Many people see the doctor every year for a physical. Most of us also schedule regular visits to the dentist to get our teeth cleaned. But what about your eyes? It’s important to take care of your eyes—just like you take care of the rest of our body!
That’s why we’re joining forces with the National Eye Institute (NEI), part of the National Institutes of Health, to celebrate Healthy Vision Month in May. This year, NEI is encouraging adults ages 25 to 35 to make vision a priority for years to come.
How does diabetes affect eye health?
Of course, we’re especially interested in helping people with diabetes learn how to protect their vision. Diabetes puts you at risk for diabetic eye disease, which includes diabetic retinopathy, cataracts, and glaucoma. Diabetic retinopathy, the most common kind of diabetic eye disease, is the leading cause of vision loss and blindness in adults ages 20 to 74.
Your risk for diabetic eye disease increases the longer you have diabetes. The good news is that getting regular eye exams and other healthy habits can help protect your vision.
What can you do to prevent diabetic eye disease?
Here are some simple steps that can help people with diabetes keep their eyes healthy.
- Schedule that annual eye exam. It’s very important to find and treat diabetic eye disease early—before it causes vision loss. So make sure you get a comprehensive dilated eye exam at least once a year.
- Eat eye-healthy foods. Choose foods that are high in fiber and low on the glycemic index. This will help keep your blood glucose steady, make you feel full, and keep your eyes healthy.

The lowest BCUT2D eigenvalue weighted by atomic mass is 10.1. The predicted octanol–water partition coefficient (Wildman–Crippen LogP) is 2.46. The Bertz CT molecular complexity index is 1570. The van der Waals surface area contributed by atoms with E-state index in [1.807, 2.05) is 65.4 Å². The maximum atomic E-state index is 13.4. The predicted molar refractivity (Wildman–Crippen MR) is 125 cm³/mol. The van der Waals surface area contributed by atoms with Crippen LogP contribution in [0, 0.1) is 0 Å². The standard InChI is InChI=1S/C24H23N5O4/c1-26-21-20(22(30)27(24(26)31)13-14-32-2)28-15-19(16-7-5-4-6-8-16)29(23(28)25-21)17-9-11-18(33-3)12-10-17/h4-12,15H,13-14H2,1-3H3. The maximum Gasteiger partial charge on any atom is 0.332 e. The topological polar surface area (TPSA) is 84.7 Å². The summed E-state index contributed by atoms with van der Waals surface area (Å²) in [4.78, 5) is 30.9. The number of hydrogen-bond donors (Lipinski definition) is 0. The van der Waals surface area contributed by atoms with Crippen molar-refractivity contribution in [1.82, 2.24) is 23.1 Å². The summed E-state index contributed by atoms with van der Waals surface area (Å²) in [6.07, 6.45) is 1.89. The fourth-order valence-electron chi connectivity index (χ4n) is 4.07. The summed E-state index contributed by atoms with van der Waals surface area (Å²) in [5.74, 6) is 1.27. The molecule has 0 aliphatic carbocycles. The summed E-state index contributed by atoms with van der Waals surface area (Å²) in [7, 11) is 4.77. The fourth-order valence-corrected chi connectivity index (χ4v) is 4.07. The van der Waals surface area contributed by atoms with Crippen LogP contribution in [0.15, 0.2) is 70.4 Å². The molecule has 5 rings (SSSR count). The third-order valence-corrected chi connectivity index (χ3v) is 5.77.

- Get plenty of physical activity. Regular physical activity has lots of benefits—it can help control your blood glucose, boost your energy, and keep your heart healthy. Over time, it can also lower your A1C levels. If you’ve never been active before or it’s been a while, start slowly—try light activities like walking. It’s also a good idea to talk to your doctor before starting a new physical activity routine.
- Quit smoking. If you smoke, make a plan to quit. Smoking lowers the amount of oxygen that gets to your organs, raises your bad cholesterol, and raises your blood pressure—all factors that can increase your risk of heart attack or stroke. Smoking can also make it more likely that you’ll develop eye problems that can lead to vision loss. If you need help quitting, talk with your doctor.
So, what’s your vision of the future?
Help us spread the word by telling us your vision of the future! Use #MyVisionMyFuture and the language below on social media throughout the month of May to share the steps you’re taking now to protect your vision in the future.
“I ___ now so I can see ___ in the future.” #MyVisionMyFuture
Whether you’re looking forward to taking in the view from your corner office or setting your sights on the Eiffel Tower—you can take simple steps now to make sure your eyes are ready for the future. To learn more about Healthy Vision Month and how to take care of your eyes, check out the NEI Healthy Vision Month website.